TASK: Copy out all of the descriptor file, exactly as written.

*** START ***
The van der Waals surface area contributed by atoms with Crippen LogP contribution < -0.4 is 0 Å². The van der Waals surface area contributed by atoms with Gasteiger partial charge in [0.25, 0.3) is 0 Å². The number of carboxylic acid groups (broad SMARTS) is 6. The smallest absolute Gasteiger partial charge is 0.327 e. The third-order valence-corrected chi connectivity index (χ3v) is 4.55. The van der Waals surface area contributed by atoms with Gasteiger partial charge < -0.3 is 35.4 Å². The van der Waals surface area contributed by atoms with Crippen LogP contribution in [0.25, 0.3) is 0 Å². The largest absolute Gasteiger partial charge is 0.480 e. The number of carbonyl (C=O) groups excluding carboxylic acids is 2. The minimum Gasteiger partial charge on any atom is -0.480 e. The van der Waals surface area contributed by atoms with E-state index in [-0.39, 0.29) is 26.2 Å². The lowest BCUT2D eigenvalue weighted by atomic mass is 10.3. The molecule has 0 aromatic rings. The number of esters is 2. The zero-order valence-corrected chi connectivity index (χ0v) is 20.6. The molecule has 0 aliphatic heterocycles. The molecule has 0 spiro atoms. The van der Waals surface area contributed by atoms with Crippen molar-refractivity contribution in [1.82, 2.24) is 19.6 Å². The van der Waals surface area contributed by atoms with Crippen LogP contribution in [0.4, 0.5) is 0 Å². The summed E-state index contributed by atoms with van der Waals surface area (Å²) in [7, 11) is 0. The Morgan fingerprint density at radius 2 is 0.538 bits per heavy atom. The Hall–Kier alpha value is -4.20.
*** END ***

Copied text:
The van der Waals surface area contributed by atoms with Crippen LogP contribution < -0.4 is 0 Å². The van der Waals surface area contributed by atoms with Gasteiger partial charge in [0.25, 0.3) is 0 Å². The number of carboxylic acid groups (broad SMARTS) is 6. The smallest absolute Gasteiger partial charge is 0.327 e. The third-order valence-corrected chi connectivity index (χ3v) is 4.55. The van der Waals surface area contributed by atoms with Gasteiger partial charge < -0.3 is 35.4 Å². The van der Waals surface area contributed by atoms with Crippen LogP contribution in [0.25, 0.3) is 0 Å². The largest absolute Gasteiger partial charge is 0.480 e. The number of carbonyl (C=O) groups excluding carboxylic acids is 2. The minimum Gasteiger partial charge on any atom is -0.480 e. The van der Waals surface area contributed by atoms with E-state index in [-0.39, 0.29) is 26.2 Å². The lowest BCUT2D eigenvalue weighted by atomic mass is 10.3. The molecule has 0 aromatic rings. The number of esters is 2. The zero-order valence-corrected chi connectivity index (χ0v) is 20.6. The molecule has 0 aliphatic heterocycles. The molecule has 0 spiro atoms. The van der Waals surface area contributed by atoms with Crippen molar-refractivity contribution in [1.82, 2.24) is 19.6 Å². The van der Waals surface area contributed by atoms with Crippen LogP contribution in [0.4, 0.5) is 0 Å². The summed E-state index contributed by atoms with van der Waals surface area (Å²) in [7, 11) is 0. The Morgan fingerprint density at radius 2 is 0.538 bits per heavy atom. The Hall–Kier alpha value is -4.20.